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Friday, July 4, 2014

The Great White Shark Makes A Comeback

Past studies suggested a global decline in great white shark populations, but researchers recently found that the trend has reversed. (Joachim Huber/Flickr)

Past studies suggested a global decline in great white shark populations, but researchers recently found that the trend has reversed. (Joachim Huber/Flickr)

Great white sharks are making a comeback — along both the East and West coasts of the United States. Two recent studies published in PLOS ONE, from the Public Library of Science, found that great white shark populations are rebounding in both the Atlantic and the Pacific after years of decline.

“As apex predators, they have a special place in our eyes as poster children of the sea,” George Burgess, the director of the Florida Program for Shark Research, tells Here & Now’s Robin Young. “Having the biggest and baddest shark go down the tube is not good, and seeing it come back is a good thing.”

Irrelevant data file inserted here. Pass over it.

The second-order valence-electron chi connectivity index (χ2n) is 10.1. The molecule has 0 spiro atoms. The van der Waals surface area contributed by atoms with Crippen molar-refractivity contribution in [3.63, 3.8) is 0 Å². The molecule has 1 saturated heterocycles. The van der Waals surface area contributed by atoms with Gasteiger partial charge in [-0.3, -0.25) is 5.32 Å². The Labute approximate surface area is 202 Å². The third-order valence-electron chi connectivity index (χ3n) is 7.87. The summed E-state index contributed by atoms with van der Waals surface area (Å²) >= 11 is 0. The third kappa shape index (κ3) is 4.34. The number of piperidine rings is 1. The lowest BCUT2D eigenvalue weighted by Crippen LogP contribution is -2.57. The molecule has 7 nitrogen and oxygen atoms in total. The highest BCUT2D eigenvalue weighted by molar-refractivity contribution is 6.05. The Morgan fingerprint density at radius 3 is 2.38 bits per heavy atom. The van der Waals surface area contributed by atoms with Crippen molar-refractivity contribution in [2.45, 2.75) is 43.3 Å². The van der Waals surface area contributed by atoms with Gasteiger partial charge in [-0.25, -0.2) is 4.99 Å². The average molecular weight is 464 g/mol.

Burgess said shark populations have come back after over three decades of protections from the United States government.

Burgess says even though there are more sharks in the sea, there is no reason to think that shark attacks on humans will rise.

“We enter the sea naked and dumb millions of times a year, and only about five times a year we don’t come out,” Burgess said. “When we enter the sea, we’ve been within 10 and 15 feet of a shark several times in our lifetimes.”

Burgess says that shark attacks occur when the shark mistakes a human for prey.

He offers the following tips for peaceful coexistence with sharks:

  • Don’t swim after dark, as that is when sharks are most active
  • Don’t swim near the mammals that are part of a shark’s diet — such as seals — and don’t swim near schools of fish
  • Swim in a group, not by yourself
  • Don’t wear jewelry or any other shiny items when swimming, as a shark might mistake the glint of your jewelry for the glint of a fish’s scales.

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Robin Young and Jeremy Hobson host Here & Now, a live two-hour production of NPR and WBUR Boston.

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